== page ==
What is Aperture, How it Works and How to Use it

Understanding f-stops is important to creating stunning photos like this one. As a beginner photographer, you may have heard terms like f-stop or f-number and wondered what they actually mean.

In this article, we’ll dive into these in detail and talk about how to apply them to your photography. Why Aperture Matters As we’ve already defined, aperture is basically a hole in your camera lens that lets light through.

This is not a particularly complicated subject, but it helps to have a good mental concept of aperture blades. Yes, aperture shutters, also known as diaphragms in optics. Look inside the camera lens.

If you shine the light at the right angle, you’ll see something that looks like this: these blades form a small hole, almost round in shape – your aperture.

They can also open and close and change the size of the aperture. This is an important concept!

You will often hear other photographers talk about large and small apertures.

They will tell you to “stop” (close) or “open” (widen) the shutters for a particular photo. As you would expect, there are differences between photos taken at a large aperture and photos taken at a small aperture. .

Aperture size directly affects the brightness of a photo, with larger apertures letting more light into the camera compared to smaller apertures.

However, this is not the only thing that is affected by the aperture. Another major influence is depth of field – the amount of your photo that looks sharp from front to back.

For example, the two images below have different depth of field depending on the aperture size: Adjusting the aperture is one of the best tools you have to capture the right images.

You can adjust it by putting the camera into aperture priority mode or manual mode, both of which let you choose any aperture you want.

That’s why I always only shoot in aperture priority or manual mode! Before you try it out for yourself, there are a few other things you might want to know. What is F-Stop? F-Stop, also known as f-number, is the ratio of the focal length of a lens to the diameter of the entrance pupil.

In very simple language, f-stop is the number that your camera shows you when you change the aperture size of the lens. You may have already seen this in your camera.

On the LCD or in the camera’s viewfinder, the f-stop looks like this: f/2.8, f/4, f/5.6, f/8, f/11, etc.

These are just examples of different f-stops, and you may come across much smaller numbers like f/1.2 or much larger ones like f/64. Aperture is marked with f numbers.

If you ever read an article online that ignores this simple fact, you will be very confused. Pop quiz: Which aperture is bigger – f/8 or f/22? You already know the answer to this question, because the aperture is a particle.

So, f/8 is a larger aperture. If someone tells you to use a large aperture, they recommend an f-stop like f/1.4, f/2, or f/2.8.

If someone tells you to use a small aperture, they recommend an f-stop like f/8, f/11, or f/16. To understand, take a look at the diagram below showing the different aperture sizes: As you can see, an f-stop like f/2.8 represents a much larger aperture opening than something like f/16. What does the “f” stand for? Many photographers ask me an interesting question: What does the “f” stand for in f-stop or in the aperture name (like f/8)? Simply, “f” stands for “focal length”.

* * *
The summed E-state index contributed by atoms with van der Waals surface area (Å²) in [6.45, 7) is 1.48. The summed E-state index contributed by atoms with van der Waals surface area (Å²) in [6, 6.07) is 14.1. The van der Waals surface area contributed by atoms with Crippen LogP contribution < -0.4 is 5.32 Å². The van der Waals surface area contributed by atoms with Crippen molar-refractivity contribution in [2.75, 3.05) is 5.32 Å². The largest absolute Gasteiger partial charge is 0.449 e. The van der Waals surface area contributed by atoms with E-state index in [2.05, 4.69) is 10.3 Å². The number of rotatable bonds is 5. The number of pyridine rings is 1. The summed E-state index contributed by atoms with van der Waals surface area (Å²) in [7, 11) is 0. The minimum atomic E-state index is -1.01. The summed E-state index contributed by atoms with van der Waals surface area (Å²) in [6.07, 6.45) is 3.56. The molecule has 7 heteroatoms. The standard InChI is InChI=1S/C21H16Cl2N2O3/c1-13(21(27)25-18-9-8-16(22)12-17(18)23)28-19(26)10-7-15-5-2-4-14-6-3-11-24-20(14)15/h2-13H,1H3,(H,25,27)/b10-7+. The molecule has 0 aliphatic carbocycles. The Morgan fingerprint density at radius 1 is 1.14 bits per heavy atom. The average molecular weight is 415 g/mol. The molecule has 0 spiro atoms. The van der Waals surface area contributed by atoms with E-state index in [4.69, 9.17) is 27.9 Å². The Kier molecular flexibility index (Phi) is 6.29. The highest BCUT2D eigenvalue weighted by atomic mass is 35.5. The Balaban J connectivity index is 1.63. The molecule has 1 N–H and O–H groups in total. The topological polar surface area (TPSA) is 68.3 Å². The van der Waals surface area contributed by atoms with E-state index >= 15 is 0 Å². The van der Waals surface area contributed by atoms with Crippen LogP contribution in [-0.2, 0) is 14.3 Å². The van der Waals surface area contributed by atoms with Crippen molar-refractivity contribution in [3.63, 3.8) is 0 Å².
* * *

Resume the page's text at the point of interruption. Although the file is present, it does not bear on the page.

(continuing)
When substituting the focal length into a fraction, solve for the diameter of the aperture blades in the lens.

(Or, more accurately, the diameter the blades appear to be when looking through the front of the lens). For example, say you have an 80-200mm f/2.8 lens that is fully zoomed out to 80mm.

If your f-stop is set to f/4, the diameter of the aperture blades will appear exactly 20 millimeters (80mm / 4) in your lens, while at f/16 the diameter will be reduced to just 5 millimeters (80mm). / 16).It’s a cool concept.

Physically, at f/4, the aperture blades are opened much wider, as shown below: What F-stop values ​​can you actually set? Unfortunately, you can’t just set the desired f-stop value.

At some point, the aperture blades in your lens won’t be able to close any less, or they won’t be able to open any wider. Typically the “maximum” aperture of a lens, often referred to as the “wide open” aperture, will be approximately f/1.4, f/1.8, f/2, f/2.8, f/3.5, f/ 4 or f/5.6. Many photographers are really interested in the maximum aperture that their lenses offer.

Sometimes they will pay hundreds of extra dollars just to buy a lens with a maximum aperture of f/2.8 instead of f/4 or f/1.4 instead of f/1.8. Why is a large maximum aperture in a lens so important?

Because a lens with a larger maximum aperture lets more light into the camera.

For example, a lens with a maximum aperture of f/2.8 lets in twice as much light as a lens with a maximum aperture of f/4.0.

This difference could be a big deal when shooting in low light conditions. Since maximum aperture is very important to people, camera manufacturers have decided to include this number in the name of the lens.

The maximum aperture it offers is f/1.8. I took this photo at f/1.8 with a Nikon 20mm f/1.8 lens.

With a large aperture (and tripod), you can practically see in the dark. If you have a 50mm f/1.4 lens, the maximum aperture you can use is f/1.4.

Professional constant aperture zoom lenses such as the 24-70mm f/2.8 will have a maximum aperture of f/2.8 at each focal length.

For cheaper consumer lenses such as the 18-55mm f/3.5-5.6, the maximum aperture will change depending on the focal length.